I loved the premise, and I'm usually all for political satire, but I just didn't care for the writing. I think this is a good example of how everyone talks in the novel:
"Ask yourself, Do you really wa...more
The time and place: America, a few years down the road. Prime rates are at 18 percent. Inflation is at thirty percent. Foreign countries are refusing to loan America any more money. The United States is at war with six areas, including Quebec, and the National Guard is spread so thin that it is now safe for other countries to invite the U.S. to declare war.
And in the midst of all these financial crises, 77 million Americans--Baby Boomers all--are beginn...more
I picked this up in the Midway airport on my way back from Chicago and wow...what a wonderful find!
Picture it: 77 million Baby Boomers are on the verge of retirement, which is putting a strain on the already floundering Social Security system. The US economy is in the toilet and Congress just passed a bill raising Social Security taxes 30% for the under thirty crowd.
Enter Cassandra Devine. She's a PR spin doctor at a high-profile Washington, D.C firm that specializes...more
I hated all the characters in the very beginning.
All of them. ALL OF THEM.
Then I skipped past the very beginning to the point where ... what's her name (sorry, I really can't remember. I want to call her Sophie) has joined the army, she's taking this ric...more
Self-important bloggers, selfish parents, addled politicians, slimy P.R. executives and creepy evangelicals pretty much round out the cast of characters in Boomsday. Our heroine, a privileged young lady whom, although principled, seems motivated exclusively by bitterness over not having her Yale university education paid for by her father. She does a Private Benjamin-inspired stint in the Army (which was a similarly accurate fantasy of military life...) which she completely screws up, somehow l...more
Premise: An Ann Coulter-like character proposes "Voluntary Transitioning" (eg, suicide at age 70 in exchange for exemption from death taxes) to tweak the government into finding a real solution to fund Social Security.
But her modest proposal is taken seriously as both a grassroots movement among the under 30...more
Review in March 15, 2007 LJ:
This latest satire from Buckley (Thank You for Not Smoking) tackles the looming Social Security crisis, which will be triggered when all the baby boomers begin retiring, an occasion known as Boomsday. Cassandra Devine, a 29-year-old Washington PR flack, kicks off the novel's action by suggesting on her blog that members of her cohort, the "Whatever" generation, protest by taking action against gated communities, known harbors of soon-to-re...more
The increased taxes placed on younger generations pushes Cass to make...more
Actually, if I'm stuck in a waiting room, or in an airport, with nothing else to do, no other books and no wireless, and this was handy, I might finish it. Which is really what a book like this is for.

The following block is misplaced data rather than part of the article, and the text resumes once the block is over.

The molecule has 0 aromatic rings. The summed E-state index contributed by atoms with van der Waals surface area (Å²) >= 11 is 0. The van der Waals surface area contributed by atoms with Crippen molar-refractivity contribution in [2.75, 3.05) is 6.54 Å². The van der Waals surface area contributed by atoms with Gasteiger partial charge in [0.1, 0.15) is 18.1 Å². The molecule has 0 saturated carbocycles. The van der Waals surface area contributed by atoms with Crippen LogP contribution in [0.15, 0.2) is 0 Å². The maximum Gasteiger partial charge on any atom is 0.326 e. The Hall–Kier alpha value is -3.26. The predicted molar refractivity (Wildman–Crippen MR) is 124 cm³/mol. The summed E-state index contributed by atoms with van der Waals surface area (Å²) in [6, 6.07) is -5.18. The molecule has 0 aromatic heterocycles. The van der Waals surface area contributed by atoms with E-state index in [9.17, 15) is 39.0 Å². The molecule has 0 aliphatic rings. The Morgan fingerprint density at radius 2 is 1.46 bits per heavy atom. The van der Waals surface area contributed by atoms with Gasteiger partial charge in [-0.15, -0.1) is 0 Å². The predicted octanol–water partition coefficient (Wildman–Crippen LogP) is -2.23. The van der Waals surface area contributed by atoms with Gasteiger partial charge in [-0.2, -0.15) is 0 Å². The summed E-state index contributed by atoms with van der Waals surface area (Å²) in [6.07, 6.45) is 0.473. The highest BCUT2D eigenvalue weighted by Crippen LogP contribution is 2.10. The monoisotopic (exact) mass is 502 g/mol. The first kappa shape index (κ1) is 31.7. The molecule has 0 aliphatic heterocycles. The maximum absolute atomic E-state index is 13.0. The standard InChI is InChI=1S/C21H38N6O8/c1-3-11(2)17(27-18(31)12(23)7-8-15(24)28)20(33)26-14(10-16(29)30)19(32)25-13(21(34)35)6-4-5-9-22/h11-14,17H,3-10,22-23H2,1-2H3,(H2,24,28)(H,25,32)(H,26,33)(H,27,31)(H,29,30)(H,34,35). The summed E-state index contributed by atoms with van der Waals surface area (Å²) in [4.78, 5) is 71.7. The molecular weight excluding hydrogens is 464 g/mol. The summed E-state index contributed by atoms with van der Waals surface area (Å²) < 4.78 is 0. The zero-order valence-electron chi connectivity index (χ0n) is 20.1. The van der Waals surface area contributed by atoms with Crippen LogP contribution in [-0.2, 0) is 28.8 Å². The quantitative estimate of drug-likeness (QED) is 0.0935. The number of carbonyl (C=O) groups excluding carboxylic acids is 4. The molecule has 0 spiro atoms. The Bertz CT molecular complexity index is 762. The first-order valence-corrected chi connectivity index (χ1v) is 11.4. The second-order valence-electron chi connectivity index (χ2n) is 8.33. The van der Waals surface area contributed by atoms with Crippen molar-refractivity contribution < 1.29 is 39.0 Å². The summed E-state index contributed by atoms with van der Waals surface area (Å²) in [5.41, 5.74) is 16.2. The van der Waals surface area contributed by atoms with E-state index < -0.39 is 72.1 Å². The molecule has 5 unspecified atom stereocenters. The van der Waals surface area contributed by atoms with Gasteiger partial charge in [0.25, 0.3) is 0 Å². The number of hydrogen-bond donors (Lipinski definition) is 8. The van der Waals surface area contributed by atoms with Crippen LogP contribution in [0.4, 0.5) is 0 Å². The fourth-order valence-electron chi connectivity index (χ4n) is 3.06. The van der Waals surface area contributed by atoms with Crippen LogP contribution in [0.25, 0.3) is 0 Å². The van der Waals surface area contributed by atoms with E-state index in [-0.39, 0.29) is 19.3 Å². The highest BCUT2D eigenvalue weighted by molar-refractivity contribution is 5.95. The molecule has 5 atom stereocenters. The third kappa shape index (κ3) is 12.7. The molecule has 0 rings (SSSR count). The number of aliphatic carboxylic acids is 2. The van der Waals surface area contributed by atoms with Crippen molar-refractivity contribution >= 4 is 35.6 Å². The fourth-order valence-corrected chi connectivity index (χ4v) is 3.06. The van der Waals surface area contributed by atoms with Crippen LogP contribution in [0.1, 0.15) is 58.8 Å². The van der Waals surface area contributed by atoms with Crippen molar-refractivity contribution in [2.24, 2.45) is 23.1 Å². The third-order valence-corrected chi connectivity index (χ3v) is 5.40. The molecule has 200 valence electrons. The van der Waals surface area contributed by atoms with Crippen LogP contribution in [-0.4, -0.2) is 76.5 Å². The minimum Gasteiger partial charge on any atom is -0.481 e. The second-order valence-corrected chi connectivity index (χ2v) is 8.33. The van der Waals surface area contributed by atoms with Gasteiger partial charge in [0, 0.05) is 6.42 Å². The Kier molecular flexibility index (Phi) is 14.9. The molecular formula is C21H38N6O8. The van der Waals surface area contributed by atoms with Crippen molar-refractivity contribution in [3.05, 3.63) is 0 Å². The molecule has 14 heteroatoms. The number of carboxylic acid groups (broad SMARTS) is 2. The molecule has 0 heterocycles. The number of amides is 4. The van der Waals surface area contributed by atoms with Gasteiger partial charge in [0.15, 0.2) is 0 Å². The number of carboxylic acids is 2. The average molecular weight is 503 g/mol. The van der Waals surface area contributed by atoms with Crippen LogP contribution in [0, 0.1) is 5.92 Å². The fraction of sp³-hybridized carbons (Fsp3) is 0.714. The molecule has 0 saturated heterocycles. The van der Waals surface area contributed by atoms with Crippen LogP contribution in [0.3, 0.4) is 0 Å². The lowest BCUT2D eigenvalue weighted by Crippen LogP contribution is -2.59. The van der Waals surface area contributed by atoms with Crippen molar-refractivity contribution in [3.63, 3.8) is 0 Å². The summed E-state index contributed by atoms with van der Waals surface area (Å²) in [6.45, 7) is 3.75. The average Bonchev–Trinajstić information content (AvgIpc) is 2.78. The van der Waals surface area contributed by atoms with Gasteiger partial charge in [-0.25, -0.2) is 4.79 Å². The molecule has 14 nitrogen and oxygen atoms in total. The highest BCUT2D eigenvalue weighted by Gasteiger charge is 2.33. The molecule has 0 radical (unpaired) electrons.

After inciting the unfairly taxed 18-30 age group to protest against the retirement community golf courses in a blog post, Cassandra is pushed into the forefront...more
For this, Christopher Buckley owes a debt to Jonathan Swift's "A Mo...more
Boomsday offers one such crazy idea: to make Social Security solvent, let's financially incentivize everyone over 70 to kill themselves. It's a great premise, but unfortunately, the book loses steam as it goes on. The pro...more
Supposedly a political satire; this books says nothing valuable about politics, society or culture, and is not in the least bit funny. I don't think I even slipped out a chuckle the whole time, much less laughed. Boomsday is filled with plenty of Ivy League-rs who have never heard of political science, game theory, and have no idea how to say anything wittier then the F word....more
What would happen if Jonathan Swift had written his pamphlet, A Modest Proposal for Preventing the Children of Poor People from Being a Burthen to their Parents, or the Country, and for Making them Beneficial to the Publick, in the blogging age? Probably something similar to what happens in the novel Boomsda...more
Once again, political satirist Christopher Buckley (Thank You for Smoking) delivers a firecracker of a novel that explodes with imagination, irony, and wit. Buckley sometimes overexplains, to show off how smart he is, but he is discussing Social Security here. Besides boring subject matter, the novel contains a completely over-the-top premise and a lead character that strains credibility. So the overexplanation works, for the most part, because it evokes laughs. "If you're looking for a lighter,...more
The farcical elements of Boomsday are as brilliant as they are dramatic--euthanising senior citizens! 20-somethings rioting in assisted living homes and golf courses! monuments to 43 million aborted fetuses! planning a celebrity golf tournament in Py...more
Librarian Note: There is more than one author in the Good...more